Land reform essential to address historical injustices

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Magreth Nunuhe

Windhoek – While the debate on the land issue reached a boiling point in some Southern African nations, Namibia has stopped all discussions about land until the second national land conference takes place this year at a date not yet specified.

In the South African parliament, the issue of land is scratchy following a vote in favour of a motion to expropriate land without compensation – a stand some say may have long-term negative repercussions for that country’s economy.

On the other hand, the Zimbabwean government, which for long suffered economic sanctions after it confiscated farms owned by whites in early 2000 under former President Robert Mugabe, has under new President Emmerson Mnangagwa maintained that it will compensate the former white farmers in terms of its laws.  The government's position has been that it will only compensate for the improvements made on the land such as dams, irrigation systems, houses and other infrastructure, and not for the land itself. 

But in Namibia, members of the National Assembly, mainly from the ruling Swapo Party, shot down any discussion on land saying it must be discussed at the second land conference.

The permanent secretary in the Ministry of Land Reform, Peter Hamutenya, said they were still consulting on an appropriate date for the land conference, but it will definitely be before the end of this year.

Responding to questions whether Namibia was also thinking of expropriating land without compensation as in South Africa, Hamutenya said in Namibia, there should be just compensation as set out in the Agricultural (Commercial) Land Reform Act of 1995 unless amended.

He did not want to dwell too much on the subject, saying he would rather leave it to Parliament to decide.

But the opposition parties, especially the Swanu, which has been one of the most vocal opposition parties on the land issue, is perturbed that they have to wait for the second land conference to discuss land matters.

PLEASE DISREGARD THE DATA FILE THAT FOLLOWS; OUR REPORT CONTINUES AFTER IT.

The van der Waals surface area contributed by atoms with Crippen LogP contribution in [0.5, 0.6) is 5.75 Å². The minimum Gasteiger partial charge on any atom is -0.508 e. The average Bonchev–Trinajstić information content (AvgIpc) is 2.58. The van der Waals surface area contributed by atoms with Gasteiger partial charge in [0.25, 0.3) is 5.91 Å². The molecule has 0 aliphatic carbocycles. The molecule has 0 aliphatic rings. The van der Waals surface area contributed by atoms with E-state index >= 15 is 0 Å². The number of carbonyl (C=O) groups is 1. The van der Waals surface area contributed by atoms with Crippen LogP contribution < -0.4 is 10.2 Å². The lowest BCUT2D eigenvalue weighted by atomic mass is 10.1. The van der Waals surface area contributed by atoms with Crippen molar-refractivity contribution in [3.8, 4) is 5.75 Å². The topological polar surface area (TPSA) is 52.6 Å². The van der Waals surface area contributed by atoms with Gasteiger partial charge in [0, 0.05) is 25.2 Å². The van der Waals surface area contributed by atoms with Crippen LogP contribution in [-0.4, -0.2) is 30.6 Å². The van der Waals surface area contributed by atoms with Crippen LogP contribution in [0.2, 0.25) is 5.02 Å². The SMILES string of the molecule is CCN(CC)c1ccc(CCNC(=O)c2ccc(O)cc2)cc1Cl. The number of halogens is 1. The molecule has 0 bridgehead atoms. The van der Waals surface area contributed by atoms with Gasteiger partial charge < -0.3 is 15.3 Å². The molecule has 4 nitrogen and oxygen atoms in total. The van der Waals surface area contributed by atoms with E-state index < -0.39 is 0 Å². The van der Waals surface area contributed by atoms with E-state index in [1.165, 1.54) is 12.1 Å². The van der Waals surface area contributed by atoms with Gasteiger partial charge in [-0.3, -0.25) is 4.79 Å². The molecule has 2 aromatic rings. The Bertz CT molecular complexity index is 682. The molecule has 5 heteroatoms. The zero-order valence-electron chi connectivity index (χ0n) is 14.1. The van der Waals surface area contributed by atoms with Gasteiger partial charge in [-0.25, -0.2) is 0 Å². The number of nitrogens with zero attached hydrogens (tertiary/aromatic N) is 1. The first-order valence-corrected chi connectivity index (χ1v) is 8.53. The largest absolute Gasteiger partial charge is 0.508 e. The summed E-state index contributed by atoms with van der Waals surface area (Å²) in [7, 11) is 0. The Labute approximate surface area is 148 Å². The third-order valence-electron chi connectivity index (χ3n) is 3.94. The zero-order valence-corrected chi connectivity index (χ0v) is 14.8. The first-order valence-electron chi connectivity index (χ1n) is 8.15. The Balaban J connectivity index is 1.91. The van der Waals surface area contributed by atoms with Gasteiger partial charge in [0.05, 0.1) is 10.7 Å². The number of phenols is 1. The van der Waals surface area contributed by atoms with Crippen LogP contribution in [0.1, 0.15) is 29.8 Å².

“I gave the notice to table a motion so that the National Assembly can agree to request organisers of the second land conference to put on the agenda the (issue) of land expropriation without compensation, but Swapo objected,” lamented Swanu president Usutaije Maamberua.

He said the idea of expropriation of land without compensation is not new and is not in reaction to the motion passed in the South African parliament, but that his party “has been saying this all along”.

Maamberua added that there are clauses that need to be relooked or abandoned, in particular the property clause (Article 16 of the Namibian Constitution), which says that “all persons shall have the right in any part of Namibia to acquire, own and dispose of all forms of immovable and movable property(…)”.

The Swanu president maintained that Zimbabwe’s route of confiscating land from white farmers at the time was still the best move and that Mugabe must be called to come and advice on how to go about it in Namibia.

“We have a workable plan. We are going to take the land,” he lashed out, saying one of the plans was to heavily tax excess land so that the owner is forced to surrender the excess land to the State.

He said there was a lot of idle land in the country, as many farmers own excess land beyond their specified allocated portions.

“We won’t send the army. We have a workable plan – there will be no bloodshed. It’s a question of political will,” enthused Maamberua, adding that they have dreamed long for land to be expropriated without compensation.

South Africa President Cyril Ramaphosa, who was recently in Namibia on a courtesy visit to meet his counterpart President Hage Geingob, said at the time that the motion to expropriate land without compensation really had its genesis at the 54th African National Congress (ANC) conference representing almost 4,000 branches of the ANC.

“This is now the time, the hour and the moment to address the land question because a great part of the land in our country is still owned by the minority,” he said during a live interview with the Namibian Broadcasting Corporation (NBC).